“Some of the Sisters, however, when the revolutionaries arrived, had found refuge with a neighbour, Mr. Goham, a tanner by profession, whose house adjoined the Monastery garden. This generous man declared that he would never permit, even at the risk of his fortune and his life, anyone to do the least harm to these good people who had taken refuge with him. However, the following morning, the rumours had spread, and the dregs of the people assembled in front of his house and demanded he handed over the poor nuns under pain of seeing his house attacked and destroyed. The brave tanner found the means to get these poor religious out under good guard, and then, opening his doors to the bandits, he convinced them that there were none of these persons so disgracefully persecuted within his house.”

But, in the midst of all these critical events, what had happened to Sister Marie-Cherubine?

When the news came that the revolutionaries were on the point of attacking the convent of the nuns, those who were not of Austrian origin were, upon the advice of Father Passerat, sent back to their homes. A faithful friend, Father Trogher, gave them every help they needed for their journey, and in all haste he conducted six of them out of the capital. This was on 7th April in the morning.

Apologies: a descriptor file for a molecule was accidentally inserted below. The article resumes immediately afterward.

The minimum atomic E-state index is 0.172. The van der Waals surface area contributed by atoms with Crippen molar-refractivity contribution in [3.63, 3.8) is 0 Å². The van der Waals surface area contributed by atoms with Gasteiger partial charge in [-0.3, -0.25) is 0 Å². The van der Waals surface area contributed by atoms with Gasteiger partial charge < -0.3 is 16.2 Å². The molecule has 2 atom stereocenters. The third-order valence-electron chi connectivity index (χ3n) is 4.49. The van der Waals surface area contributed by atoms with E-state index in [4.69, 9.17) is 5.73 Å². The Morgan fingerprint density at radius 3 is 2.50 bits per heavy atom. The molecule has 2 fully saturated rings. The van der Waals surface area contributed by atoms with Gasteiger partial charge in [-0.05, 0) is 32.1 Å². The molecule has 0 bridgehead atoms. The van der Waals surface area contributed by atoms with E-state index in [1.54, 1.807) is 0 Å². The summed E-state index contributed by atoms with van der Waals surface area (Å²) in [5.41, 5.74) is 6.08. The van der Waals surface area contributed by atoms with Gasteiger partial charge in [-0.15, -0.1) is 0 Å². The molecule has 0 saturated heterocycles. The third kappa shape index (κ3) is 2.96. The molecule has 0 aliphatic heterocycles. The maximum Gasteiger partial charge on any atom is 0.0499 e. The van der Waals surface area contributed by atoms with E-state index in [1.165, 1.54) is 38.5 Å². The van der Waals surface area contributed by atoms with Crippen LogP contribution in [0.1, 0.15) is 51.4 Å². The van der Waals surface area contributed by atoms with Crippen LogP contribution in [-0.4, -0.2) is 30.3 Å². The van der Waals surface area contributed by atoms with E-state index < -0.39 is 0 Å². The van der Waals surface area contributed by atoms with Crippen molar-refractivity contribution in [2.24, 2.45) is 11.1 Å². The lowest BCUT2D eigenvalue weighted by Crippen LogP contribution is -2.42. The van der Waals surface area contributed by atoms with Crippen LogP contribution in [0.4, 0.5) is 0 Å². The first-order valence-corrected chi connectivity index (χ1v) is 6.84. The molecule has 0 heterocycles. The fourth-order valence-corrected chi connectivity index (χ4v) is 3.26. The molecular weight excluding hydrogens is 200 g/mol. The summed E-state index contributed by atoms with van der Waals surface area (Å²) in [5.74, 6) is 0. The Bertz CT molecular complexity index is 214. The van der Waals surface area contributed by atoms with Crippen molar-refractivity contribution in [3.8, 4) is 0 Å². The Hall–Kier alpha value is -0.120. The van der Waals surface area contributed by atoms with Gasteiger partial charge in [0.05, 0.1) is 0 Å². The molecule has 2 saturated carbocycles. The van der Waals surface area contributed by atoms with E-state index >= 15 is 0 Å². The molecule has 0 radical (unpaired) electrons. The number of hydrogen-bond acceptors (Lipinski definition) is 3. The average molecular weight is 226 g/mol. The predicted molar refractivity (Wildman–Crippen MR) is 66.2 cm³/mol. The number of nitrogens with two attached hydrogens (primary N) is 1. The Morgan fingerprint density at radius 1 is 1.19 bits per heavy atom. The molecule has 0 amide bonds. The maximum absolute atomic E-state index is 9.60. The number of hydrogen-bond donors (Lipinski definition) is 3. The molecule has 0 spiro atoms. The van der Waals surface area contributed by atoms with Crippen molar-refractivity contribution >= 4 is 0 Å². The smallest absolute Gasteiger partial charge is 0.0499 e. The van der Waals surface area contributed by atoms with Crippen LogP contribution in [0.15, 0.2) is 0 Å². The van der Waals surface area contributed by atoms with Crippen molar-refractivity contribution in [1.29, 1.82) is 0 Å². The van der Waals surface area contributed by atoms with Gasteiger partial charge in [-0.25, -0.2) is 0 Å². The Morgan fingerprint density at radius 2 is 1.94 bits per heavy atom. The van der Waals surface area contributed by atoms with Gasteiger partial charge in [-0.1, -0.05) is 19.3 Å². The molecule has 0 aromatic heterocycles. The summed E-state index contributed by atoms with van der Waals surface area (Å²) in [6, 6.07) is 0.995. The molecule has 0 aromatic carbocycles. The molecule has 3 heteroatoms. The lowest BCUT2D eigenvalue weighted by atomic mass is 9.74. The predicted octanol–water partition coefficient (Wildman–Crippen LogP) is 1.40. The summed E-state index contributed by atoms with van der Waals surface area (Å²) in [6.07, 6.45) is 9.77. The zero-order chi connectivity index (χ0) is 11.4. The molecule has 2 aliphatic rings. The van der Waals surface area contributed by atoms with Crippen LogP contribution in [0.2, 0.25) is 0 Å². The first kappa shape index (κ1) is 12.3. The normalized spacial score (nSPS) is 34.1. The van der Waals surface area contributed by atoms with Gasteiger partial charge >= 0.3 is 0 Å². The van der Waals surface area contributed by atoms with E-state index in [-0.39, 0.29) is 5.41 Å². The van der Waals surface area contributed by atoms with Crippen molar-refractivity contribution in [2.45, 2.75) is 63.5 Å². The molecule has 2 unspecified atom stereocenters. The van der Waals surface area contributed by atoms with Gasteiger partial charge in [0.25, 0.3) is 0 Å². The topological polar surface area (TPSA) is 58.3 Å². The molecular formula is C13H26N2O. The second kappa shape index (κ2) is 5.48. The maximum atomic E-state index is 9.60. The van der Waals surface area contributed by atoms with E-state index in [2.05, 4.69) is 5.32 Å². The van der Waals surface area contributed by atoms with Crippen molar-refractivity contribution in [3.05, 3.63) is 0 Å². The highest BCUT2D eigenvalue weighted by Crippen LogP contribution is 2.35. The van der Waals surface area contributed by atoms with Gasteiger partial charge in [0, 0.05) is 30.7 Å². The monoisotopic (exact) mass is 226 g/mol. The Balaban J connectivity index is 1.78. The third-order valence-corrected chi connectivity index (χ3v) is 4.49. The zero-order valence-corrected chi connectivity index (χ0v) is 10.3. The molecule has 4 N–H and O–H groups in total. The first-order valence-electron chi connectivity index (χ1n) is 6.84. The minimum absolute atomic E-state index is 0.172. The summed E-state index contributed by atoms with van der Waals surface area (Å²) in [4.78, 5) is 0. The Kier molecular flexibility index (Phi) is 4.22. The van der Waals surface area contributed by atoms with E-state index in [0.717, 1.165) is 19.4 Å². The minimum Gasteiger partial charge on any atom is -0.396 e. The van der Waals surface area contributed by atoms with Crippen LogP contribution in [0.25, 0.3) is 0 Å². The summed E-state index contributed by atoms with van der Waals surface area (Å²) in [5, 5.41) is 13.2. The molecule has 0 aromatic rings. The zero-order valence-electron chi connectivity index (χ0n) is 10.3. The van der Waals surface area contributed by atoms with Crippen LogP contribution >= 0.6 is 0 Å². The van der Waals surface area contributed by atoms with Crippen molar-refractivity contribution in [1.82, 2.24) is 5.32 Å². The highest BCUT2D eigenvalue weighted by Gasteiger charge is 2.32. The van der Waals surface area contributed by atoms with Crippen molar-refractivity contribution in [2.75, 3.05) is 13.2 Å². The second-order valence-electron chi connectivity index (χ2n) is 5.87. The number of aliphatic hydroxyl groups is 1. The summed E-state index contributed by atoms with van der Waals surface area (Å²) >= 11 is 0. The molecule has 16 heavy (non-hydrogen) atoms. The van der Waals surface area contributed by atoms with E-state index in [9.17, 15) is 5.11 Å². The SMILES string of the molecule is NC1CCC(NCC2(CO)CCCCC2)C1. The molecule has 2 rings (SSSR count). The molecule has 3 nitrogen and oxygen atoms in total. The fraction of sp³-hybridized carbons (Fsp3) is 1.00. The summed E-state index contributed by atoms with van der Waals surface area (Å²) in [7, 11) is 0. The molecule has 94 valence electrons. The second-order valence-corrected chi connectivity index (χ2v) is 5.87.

The travellers made their way to Aix-la-Chapelle and there they found refuge with the Sisters of Saint Elizabeth. They were made welcome there with the most affectionate and hospitable charity. They assigned them a part of their own convent, where the refugees could carry out their regular exercises.

As for Sister Marie-Cherubine, she was not of their number. To escape the rioters, she had hurriedly put on the clothes of a woman of the lowest condition, and wore an old and threadbare shawl, which gave her the appearance of a vagabond. While she was finding her way out, she came to a church, which she entered for a few moments. There, in order not to attract attention, she sat down in a corner behind a pillar, but she was noticed nonetheless by the sacristan, who began to suspect that she was in fact an expert thief. He kept on his guard and kept watch over her in consequence.

The poor Sister thus had the happy chance of leaving Vienna. She then made her way to Keulen, where she arrived on Friday, 10th April. There, she was welcomed charitably by Baron de Lago, the brother-in-law of her former Mistress of Novices, Sister Maria Victoria, who had also taken refuge with him. The two religious thus had the consolation of spending a few days together with the charitable Baron, and enjoying his benevolent hospitality.